Gemma S.
Senior Manager
Specialism General Management

About Gemma

Key Experiences

Experience in Hospitals, CCG, social enterprise, Olympics & comms!
I started as a Communications Officer in the NHS in an old Strategic Health Authority learning important skills in system wide management and working with very senior people.

After that I was a General Management trainee where I managed services in mental health, a DGH and with my flexi placement in a social enterprise. Subsequent to that I spent a few years at Great Ormond Street Hospital where I managed Surgical Services. Whilst there I took a few secondments, one to the Olympic Games where I managed the public medical services within the Olympic Park.

I am now at Camden CCG where I am delivering changes to integrated care for people who have long term conditions and cancer.

Current Position

I develop system-wide integrated services for people with LTCs
My role encompasses a number of investment projects that aim to change services for people and drive integration. I'm particularly developing an outcomes based contact for diabetes care that sets a completely different mechanism for payment that will incentivise integrated clinical working from April this year.

Main Motivations

The challenge of pushing the boundaries with new concepts and models
My role certainly is a challenge however that is expected of change management! I love that I get to influence changes that will improve care for thousands of people. Also the need to convince everyone along the way that such change is possible and work with the anxiety that many people hold about change. I find the psychology and organisational development around change fascinating.

Top Advice

Pay close attention to what motivates you and ride the wave
NHS management options are very broad. I would recommend that you use your time as a Management trainee not considering whether you want to work in strategic or operational more the types of roles, settings, patient groups, challenges and outlook on health that motivates you.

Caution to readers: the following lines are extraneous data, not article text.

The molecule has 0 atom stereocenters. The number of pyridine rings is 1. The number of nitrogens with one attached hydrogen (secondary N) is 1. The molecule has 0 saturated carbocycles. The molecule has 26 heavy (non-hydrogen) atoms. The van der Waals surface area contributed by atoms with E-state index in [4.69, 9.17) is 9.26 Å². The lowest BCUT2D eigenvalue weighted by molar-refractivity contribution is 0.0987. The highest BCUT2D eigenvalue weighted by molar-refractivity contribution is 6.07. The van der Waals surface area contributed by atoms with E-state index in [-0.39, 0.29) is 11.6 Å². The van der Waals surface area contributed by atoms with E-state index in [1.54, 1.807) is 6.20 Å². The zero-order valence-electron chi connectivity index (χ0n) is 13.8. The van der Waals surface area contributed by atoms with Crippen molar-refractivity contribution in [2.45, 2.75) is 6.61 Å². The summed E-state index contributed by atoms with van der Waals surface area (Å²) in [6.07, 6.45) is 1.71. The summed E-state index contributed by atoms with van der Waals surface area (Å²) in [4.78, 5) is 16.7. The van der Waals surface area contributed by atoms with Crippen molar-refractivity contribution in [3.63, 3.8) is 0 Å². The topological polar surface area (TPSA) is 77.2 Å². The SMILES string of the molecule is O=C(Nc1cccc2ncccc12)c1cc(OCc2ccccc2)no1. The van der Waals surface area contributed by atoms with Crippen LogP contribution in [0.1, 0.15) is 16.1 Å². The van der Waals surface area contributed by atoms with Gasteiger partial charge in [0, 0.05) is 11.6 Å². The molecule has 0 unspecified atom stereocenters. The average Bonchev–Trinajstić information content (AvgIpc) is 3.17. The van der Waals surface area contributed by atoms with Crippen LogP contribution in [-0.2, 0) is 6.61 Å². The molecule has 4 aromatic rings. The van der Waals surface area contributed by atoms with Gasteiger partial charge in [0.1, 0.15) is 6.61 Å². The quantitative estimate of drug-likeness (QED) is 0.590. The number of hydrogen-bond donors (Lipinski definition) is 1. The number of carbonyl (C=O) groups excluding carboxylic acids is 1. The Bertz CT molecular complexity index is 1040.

Secondly, there are times when NHS Management is tough. But riding the wave when times are hard mean that you learn so much from it and to start to build the resilience you need. Make sure you're well supported and surrounded by some great colleagues so that you learn together and remain objective.

Greatest Achievement

Delivering healthcare at the Olympic Games
At the London 2012 Olympic Games I delivered a 24 hour primary and urgent care health service for spectators and workforce in the Olympic Park.

I managed 250 volunteers across 4 medical sites in The Park to provide healthcare for a population of up to 250,000 visitors each day. I ensured that any urgent care was managed swiftly and to a high standard linking in with other teams and the London Ambulance Service.

It was not until I reflected upon it after the Games that I truly realised what I had achieved. Its a memory I use whenever I'm having a day when the self doubt is kicking in! One of Those moments when you push yourself to your limits and realise what you are capable of.


Whatever your future leadership ambitions are, the NHS offers a fantastic start with a variety of challenging placements in an organisation that is wholeheartedly determined to provide equal opportunities to all employees. Selection for the scheme is based solely on aptitude and ability to ensure we have the best leaders for the NHS.

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